A federal judge cast doubt on government efforts to restrict employers' use of criminal-background checks in hiring as he dismissed a lawsuit by regulators against a Dallas event-marketing company.
U.S. District Judge Roger W. Titus in Maryland said the Equal Employment Opportunity Commission didn't show that Freeman Co. discriminated against black applicants by using criminal-background checks or credit checks in its hiring process.
"The story of the present action has been that of a theory in search of facts to support it," Judge Titus wrote in a stinging rebuke to the federal agency. "But there are simply no facts here to support" the EEOC's claim that black applicants were improperly discriminated against, the judge said.
The lawsuit against Freeman, filed in 2009, was an early salvo in the agency's effort to regulate the use of criminal- background checks. In June, it filed suit against retailer Dollar General Corp. and a U.S. unit of German auto maker BMW AG, alleging that those companies discriminated against black applicants by checking criminal histories.
Those cases are pending.
Roughly 87% of employers use criminal-background checks in hiring, according to a 2012 survey by the Society for Human Resource Management. They include the EEOC itself, according to Judge Titus's opinion.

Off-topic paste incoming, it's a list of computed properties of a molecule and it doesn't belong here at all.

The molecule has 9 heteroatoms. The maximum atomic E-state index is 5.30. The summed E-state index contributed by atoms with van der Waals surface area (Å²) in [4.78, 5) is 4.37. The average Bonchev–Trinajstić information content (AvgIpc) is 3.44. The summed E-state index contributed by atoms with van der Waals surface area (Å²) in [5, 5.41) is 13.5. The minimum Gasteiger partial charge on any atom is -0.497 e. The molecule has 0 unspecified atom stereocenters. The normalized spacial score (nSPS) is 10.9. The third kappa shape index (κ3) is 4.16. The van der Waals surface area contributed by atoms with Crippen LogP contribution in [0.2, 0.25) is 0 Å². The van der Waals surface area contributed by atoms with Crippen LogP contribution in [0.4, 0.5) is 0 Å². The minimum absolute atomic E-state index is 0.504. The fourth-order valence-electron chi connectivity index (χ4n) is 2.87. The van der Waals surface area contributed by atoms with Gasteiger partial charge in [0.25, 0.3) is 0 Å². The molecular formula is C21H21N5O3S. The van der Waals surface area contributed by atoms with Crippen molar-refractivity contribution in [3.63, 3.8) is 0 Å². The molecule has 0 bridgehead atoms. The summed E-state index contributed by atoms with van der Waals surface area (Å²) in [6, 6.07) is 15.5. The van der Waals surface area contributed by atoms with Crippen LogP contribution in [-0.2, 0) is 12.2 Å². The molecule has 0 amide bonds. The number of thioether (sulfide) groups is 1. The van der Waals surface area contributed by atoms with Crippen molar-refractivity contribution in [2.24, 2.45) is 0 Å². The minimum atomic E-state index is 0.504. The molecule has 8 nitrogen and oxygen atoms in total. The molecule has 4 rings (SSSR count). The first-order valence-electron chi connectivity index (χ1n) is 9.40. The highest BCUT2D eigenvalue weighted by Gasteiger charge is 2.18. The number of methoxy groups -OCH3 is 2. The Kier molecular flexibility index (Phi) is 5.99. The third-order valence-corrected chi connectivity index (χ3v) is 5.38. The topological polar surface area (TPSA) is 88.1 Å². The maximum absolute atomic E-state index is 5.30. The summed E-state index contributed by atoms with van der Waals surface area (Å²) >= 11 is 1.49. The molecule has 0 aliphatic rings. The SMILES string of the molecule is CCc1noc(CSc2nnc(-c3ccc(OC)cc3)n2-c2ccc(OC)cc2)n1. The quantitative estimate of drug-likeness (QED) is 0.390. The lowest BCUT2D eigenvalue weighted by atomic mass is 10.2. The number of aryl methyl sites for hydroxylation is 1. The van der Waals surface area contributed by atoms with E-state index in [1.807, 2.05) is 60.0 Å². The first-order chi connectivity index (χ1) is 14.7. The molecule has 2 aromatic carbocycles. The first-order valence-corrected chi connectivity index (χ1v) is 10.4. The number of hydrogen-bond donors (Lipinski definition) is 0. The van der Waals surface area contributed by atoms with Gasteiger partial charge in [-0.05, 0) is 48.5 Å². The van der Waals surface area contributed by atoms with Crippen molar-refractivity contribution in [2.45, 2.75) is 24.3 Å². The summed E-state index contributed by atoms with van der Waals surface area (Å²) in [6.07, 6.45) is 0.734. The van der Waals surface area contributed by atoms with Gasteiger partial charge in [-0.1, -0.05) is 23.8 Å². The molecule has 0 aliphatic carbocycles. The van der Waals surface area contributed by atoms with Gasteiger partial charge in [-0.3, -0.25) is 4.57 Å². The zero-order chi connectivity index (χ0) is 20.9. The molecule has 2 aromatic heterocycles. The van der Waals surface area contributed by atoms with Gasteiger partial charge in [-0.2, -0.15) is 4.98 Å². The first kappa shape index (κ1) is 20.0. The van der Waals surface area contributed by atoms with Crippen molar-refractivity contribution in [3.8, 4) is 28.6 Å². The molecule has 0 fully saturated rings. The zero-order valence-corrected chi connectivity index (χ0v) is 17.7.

Civil-rights activists and the EEOC say the checks can be discriminatory because blacks are convicted of crimes at higher rates than whites. Last year, the EEOC issued guidelines that don't prohibit the use of criminal checks, but urge employers to consider the crime, its relation to an applicant's potential job, and how much time has passed since the conviction.
The guidelines also recommend that employers review each case individually, and allow applicants to show why they should be hired despite a conviction.
Judge Titus ruled that Freeman's use of criminal checks "appears reasonable and suitably tailored to its purpose of ensuring an honest workforce." He said that Freeman limited its review to convictions in the past seven years and didn't penalize applicants for arrests that didn't result in conviction.
Freeman Chief Executive Joe Popolo said he was pleased the judge agreed with "our ability to use common sense." Closely held Freeman has 4,100 full-time and 25,000 to 30,000 part-time employees, and had revenue of $1.7 billion in the fiscal year ended June 30, he said.
An EEOC spokeswoman said the agency was "disappointed" by the decision, but that the judge "did acknowledge that certain uses of criminal history or credit information can be discriminatory."
She declined to comment on whether the ruling would hinder the agency's broader efforts on background checks.